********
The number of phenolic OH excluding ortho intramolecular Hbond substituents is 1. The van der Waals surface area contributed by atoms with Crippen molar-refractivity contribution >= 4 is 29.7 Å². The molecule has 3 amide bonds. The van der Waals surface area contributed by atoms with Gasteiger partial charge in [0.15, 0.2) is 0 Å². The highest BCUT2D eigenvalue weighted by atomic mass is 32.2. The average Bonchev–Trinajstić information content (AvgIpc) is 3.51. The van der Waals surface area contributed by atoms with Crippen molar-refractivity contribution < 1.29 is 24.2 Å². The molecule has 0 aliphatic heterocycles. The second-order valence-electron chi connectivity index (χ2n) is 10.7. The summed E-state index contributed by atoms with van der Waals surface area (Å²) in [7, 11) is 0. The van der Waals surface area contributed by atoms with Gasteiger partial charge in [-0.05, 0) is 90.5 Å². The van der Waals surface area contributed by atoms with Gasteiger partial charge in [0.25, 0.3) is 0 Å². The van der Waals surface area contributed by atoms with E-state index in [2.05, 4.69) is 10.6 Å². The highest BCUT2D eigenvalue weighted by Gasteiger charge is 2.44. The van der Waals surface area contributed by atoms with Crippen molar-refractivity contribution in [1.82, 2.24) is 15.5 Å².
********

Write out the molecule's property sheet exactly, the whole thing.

The number of phenolic OH excluding ortho intramolecular Hbond substituents is 1. The van der Waals surface area contributed by atoms with Crippen molar-refractivity contribution >= 4 is 29.7 Å². The molecule has 3 amide bonds. The van der Waals surface area contributed by atoms with Gasteiger partial charge in [0.15, 0.2) is 0 Å². The highest BCUT2D eigenvalue weighted by atomic mass is 32.2. The average Bonchev–Trinajstić information content (AvgIpc) is 3.51. The van der Waals surface area contributed by atoms with Crippen molar-refractivity contribution < 1.29 is 24.2 Å². The molecule has 0 aliphatic heterocycles. The second-order valence-electron chi connectivity index (χ2n) is 10.7. The summed E-state index contributed by atoms with van der Waals surface area (Å²) in [7, 11) is 0. The van der Waals surface area contributed by atoms with Gasteiger partial charge in [-0.05, 0) is 90.5 Å². The van der Waals surface area contributed by atoms with Gasteiger partial charge in [0.25, 0.3) is 0 Å². The van der Waals surface area contributed by atoms with E-state index in [2.05, 4.69) is 10.6 Å². The highest BCUT2D eigenvalue weighted by Gasteiger charge is 2.44. The van der Waals surface area contributed by atoms with Crippen molar-refractivity contribution in [1.82, 2.24) is 15.5 Å².